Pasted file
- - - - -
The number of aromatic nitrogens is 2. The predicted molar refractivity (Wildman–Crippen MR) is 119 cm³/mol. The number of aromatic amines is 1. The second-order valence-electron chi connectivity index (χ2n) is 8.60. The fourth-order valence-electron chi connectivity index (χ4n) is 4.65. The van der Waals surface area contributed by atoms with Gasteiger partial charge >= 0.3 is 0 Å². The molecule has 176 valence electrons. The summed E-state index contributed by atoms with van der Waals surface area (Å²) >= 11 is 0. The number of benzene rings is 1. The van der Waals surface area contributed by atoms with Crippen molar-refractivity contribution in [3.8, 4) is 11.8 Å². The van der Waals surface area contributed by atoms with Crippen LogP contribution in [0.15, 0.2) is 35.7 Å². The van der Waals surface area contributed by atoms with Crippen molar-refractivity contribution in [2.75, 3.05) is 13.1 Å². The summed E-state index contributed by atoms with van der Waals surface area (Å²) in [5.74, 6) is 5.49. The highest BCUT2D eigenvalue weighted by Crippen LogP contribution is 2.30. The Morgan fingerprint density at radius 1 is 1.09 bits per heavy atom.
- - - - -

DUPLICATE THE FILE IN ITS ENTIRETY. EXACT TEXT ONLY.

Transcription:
The number of aromatic nitrogens is 2. The predicted molar refractivity (Wildman–Crippen MR) is 119 cm³/mol. The number of aromatic amines is 1. The second-order valence-electron chi connectivity index (χ2n) is 8.60. The fourth-order valence-electron chi connectivity index (χ4n) is 4.65. The van der Waals surface area contributed by atoms with Gasteiger partial charge >= 0.3 is 0 Å². The molecule has 176 valence electrons. The summed E-state index contributed by atoms with van der Waals surface area (Å²) >= 11 is 0. The number of benzene rings is 1. The van der Waals surface area contributed by atoms with Crippen molar-refractivity contribution in [3.8, 4) is 11.8 Å². The van der Waals surface area contributed by atoms with Crippen LogP contribution in [0.15, 0.2) is 35.7 Å². The van der Waals surface area contributed by atoms with Crippen molar-refractivity contribution in [2.75, 3.05) is 13.1 Å². The summed E-state index contributed by atoms with van der Waals surface area (Å²) in [5.74, 6) is 5.49. The highest BCUT2D eigenvalue weighted by Crippen LogP contribution is 2.30. The Morgan fingerprint density at radius 1 is 1.09 bits per heavy atom.